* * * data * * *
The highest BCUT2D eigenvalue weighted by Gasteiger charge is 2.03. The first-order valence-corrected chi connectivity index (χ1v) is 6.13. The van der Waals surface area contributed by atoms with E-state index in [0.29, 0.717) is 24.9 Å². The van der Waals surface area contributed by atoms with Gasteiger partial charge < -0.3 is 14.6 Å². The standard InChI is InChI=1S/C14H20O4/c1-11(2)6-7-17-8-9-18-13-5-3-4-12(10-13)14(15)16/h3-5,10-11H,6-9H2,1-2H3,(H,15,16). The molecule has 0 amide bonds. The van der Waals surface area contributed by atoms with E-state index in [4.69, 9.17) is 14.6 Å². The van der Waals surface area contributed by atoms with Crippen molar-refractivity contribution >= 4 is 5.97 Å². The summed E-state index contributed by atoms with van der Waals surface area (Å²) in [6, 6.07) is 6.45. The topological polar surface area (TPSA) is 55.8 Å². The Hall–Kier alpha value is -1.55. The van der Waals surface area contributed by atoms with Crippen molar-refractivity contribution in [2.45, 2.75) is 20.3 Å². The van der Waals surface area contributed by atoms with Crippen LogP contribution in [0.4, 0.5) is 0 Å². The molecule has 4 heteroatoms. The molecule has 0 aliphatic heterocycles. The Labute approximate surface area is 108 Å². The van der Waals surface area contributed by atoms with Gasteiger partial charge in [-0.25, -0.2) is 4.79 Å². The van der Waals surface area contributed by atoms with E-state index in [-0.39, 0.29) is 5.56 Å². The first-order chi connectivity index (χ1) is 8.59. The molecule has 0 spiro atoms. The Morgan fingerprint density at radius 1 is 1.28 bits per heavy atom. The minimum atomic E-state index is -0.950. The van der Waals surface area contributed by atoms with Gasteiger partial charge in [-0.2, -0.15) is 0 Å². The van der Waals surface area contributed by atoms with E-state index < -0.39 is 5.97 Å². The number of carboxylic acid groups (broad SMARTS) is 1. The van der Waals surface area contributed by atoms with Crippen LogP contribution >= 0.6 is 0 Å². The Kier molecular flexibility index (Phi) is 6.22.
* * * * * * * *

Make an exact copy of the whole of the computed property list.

The highest BCUT2D eigenvalue weighted by Gasteiger charge is 2.03. The first-order valence-corrected chi connectivity index (χ1v) is 6.13. The van der Waals surface area contributed by atoms with E-state index in [0.29, 0.717) is 24.9 Å². The van der Waals surface area contributed by atoms with Gasteiger partial charge < -0.3 is 14.6 Å². The standard InChI is InChI=1S/C14H20O4/c1-11(2)6-7-17-8-9-18-13-5-3-4-12(10-13)14(15)16/h3-5,10-11H,6-9H2,1-2H3,(H,15,16). The molecule has 0 amide bonds. The van der Waals surface area contributed by atoms with E-state index in [4.69, 9.17) is 14.6 Å². The van der Waals surface area contributed by atoms with Crippen molar-refractivity contribution >= 4 is 5.97 Å². The summed E-state index contributed by atoms with van der Waals surface area (Å²) in [6, 6.07) is 6.45. The topological polar surface area (TPSA) is 55.8 Å². The Hall–Kier alpha value is -1.55. The van der Waals surface area contributed by atoms with Crippen molar-refractivity contribution in [2.45, 2.75) is 20.3 Å². The van der Waals surface area contributed by atoms with Crippen LogP contribution in [0.4, 0.5) is 0 Å². The molecule has 4 heteroatoms. The molecule has 0 aliphatic heterocycles. The Labute approximate surface area is 108 Å². The van der Waals surface area contributed by atoms with Gasteiger partial charge in [-0.25, -0.2) is 4.79 Å². The van der Waals surface area contributed by atoms with E-state index in [-0.39, 0.29) is 5.56 Å². The first-order chi connectivity index (χ1) is 8.59. The molecule has 0 spiro atoms. The Morgan fingerprint density at radius 1 is 1.28 bits per heavy atom. The minimum atomic E-state index is -0.950. The van der Waals surface area contributed by atoms with Gasteiger partial charge in [-0.2, -0.15) is 0 Å². The van der Waals surface area contributed by atoms with E-state index < -0.39 is 5.97 Å². The number of carboxylic acid groups (broad SMARTS) is 1. The van der Waals surface area contributed by atoms with Crippen LogP contribution >= 0.6 is 0 Å². The Kier molecular flexibility index (Phi) is 6.22.